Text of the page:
While the Web is awash with talk of Microsoft's next generation of Windows Mobile, the real question is: is it any good? Well, let's take a look.
Rechristened 'Windows Phone 7 Series' (wordy, I know), the latest in the company's much derided platform has been under intense scrutiny, but it might just pull it off. In short Windows Phone Series 7 is a brave and radical reinvention of the Windows Mobile OS and is unrecognisable from previous editions. As expected, it now has the look of a slick combination of Zune HD and Xbox 360 UIs and the theme feisty MS CEO Steve Ballmer was keen to stress was "consistency of experience".
Seems a strange place to start, but Microsoft is actually now regulating exactly what hardware Windows Phone 7 Series can be deployed on. This takes the form of an official minimum specifications list, though Microsoft wasn't sharing that at this point. What we do know is every WP7S (had to be done) handset will need to have a capacitive, four-point multi-touch display with at least an HVGA native resolution, optimised Qualcomm core chipset with accelerated graphics and three physical keys on the phone's facia: 'Start', 'Back' and 'Search'.
This may seem out of character and indeed somewhat despotic, but Microsoft is desperate to ensure a guaranteed level of performance and a more consistent platform for apps developers so it gets my seal of approval.
The homepage of WPS7 is now made up of dynamic and customisable 'Live Tiles' which lead off to the usual shortcuts, but are also synced online to bring the latest relevant information: weather shows current temperature, calendar your next appointment, etc etc. Contacts follow the well worn route of aggregating with Facebook (Microsoft calls this a 'People Hub'), but go a step further in individually listing their most recent social media activity and replies to this can be posted directly from here. It's rather neat.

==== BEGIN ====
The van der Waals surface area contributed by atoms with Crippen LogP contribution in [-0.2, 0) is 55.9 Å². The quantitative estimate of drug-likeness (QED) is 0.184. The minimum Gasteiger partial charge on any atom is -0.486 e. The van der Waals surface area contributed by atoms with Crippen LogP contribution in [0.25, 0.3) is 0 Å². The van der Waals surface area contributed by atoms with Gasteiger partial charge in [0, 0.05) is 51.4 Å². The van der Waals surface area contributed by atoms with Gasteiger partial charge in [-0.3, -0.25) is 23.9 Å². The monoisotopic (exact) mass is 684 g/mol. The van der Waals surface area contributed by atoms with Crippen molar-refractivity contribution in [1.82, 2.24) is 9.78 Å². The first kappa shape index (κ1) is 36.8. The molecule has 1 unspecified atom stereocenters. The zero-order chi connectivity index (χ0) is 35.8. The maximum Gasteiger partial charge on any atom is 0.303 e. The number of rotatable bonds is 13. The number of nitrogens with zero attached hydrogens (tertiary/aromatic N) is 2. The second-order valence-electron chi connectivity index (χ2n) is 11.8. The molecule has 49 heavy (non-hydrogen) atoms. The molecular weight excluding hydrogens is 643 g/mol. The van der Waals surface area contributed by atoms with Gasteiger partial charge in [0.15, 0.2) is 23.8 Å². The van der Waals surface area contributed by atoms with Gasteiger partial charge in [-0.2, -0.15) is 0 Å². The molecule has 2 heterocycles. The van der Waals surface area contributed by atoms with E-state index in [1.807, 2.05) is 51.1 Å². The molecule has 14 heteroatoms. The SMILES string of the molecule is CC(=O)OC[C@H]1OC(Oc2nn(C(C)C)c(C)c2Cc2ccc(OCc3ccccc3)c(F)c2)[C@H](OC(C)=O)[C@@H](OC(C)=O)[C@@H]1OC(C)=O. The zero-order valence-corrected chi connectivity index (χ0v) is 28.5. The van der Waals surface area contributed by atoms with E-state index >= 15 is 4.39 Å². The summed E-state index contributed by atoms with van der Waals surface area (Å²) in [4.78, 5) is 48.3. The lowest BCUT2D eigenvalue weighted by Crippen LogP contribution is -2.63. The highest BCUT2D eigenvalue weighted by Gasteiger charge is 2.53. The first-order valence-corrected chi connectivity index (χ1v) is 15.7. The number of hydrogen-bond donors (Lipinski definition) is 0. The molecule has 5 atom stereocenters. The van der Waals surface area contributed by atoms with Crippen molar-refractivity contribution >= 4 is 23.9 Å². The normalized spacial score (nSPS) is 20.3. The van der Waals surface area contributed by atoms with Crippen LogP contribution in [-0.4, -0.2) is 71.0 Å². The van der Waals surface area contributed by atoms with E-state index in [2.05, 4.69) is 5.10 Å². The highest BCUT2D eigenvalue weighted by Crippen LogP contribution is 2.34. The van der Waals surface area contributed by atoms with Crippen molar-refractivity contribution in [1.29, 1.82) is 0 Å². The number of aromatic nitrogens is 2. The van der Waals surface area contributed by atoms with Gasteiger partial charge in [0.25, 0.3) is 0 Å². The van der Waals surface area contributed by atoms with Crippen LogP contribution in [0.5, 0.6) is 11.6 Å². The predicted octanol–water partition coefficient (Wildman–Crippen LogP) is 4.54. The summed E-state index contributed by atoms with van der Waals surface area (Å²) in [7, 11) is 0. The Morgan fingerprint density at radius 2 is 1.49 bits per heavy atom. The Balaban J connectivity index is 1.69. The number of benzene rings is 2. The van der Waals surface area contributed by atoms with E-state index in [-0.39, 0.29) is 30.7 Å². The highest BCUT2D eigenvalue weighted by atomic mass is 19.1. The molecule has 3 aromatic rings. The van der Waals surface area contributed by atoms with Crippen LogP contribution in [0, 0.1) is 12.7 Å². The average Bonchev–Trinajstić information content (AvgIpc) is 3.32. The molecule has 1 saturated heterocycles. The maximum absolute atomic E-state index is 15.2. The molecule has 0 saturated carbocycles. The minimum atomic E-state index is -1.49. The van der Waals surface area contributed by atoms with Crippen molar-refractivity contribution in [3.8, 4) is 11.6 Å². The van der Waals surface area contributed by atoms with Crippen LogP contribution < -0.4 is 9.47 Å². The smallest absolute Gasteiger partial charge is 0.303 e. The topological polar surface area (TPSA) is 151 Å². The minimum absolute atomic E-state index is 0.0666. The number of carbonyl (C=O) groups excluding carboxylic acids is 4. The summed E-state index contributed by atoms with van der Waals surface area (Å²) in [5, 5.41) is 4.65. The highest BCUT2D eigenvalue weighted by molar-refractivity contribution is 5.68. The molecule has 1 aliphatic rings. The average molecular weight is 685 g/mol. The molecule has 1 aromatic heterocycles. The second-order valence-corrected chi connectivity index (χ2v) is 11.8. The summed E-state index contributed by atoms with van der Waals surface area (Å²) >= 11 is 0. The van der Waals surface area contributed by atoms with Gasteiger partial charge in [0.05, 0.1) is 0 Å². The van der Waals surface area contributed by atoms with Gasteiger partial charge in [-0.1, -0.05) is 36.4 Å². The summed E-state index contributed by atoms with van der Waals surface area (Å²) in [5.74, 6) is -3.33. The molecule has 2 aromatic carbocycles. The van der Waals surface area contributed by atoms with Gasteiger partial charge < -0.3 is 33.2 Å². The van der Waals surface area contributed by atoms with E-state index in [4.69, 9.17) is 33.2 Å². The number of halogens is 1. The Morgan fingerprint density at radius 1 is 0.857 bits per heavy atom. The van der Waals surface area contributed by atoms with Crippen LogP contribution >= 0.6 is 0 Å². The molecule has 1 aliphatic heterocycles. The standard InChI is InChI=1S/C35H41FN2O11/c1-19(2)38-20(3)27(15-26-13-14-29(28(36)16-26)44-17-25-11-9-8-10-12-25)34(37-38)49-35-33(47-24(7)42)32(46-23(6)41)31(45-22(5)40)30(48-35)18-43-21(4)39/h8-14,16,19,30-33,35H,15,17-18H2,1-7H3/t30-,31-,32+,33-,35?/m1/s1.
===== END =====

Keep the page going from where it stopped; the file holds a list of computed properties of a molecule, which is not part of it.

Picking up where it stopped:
The ominous phrase 'based on the same architecture as Internet Explorer for your PC" was rolled out, but this does mean we get full rendering browser with pinch-to-zoom and multi-touch support. A new form of text enhancement called 'sub pixel positioning' is in there too which Microsoft regards as the successor to Clear Type and it does produce fantastically sharp text that is easy to read on a small screen.
Not enough information here, but Microsoft will be integrating OneNote for note taking and syncing documents between Word and Sharepoint on the desktop. More handy Cloud implementation is here, though we do wait to see just how much flexibility in terms of editing and document creation will be provided.
Much tighter Outlook integration with the ability to swipe between read and unread mail, the ability to label urgent emails and flag up key messages. Personally I'd like to see wider support for other email provider's key features such as Gmail labelling, but it is another step in the right direction.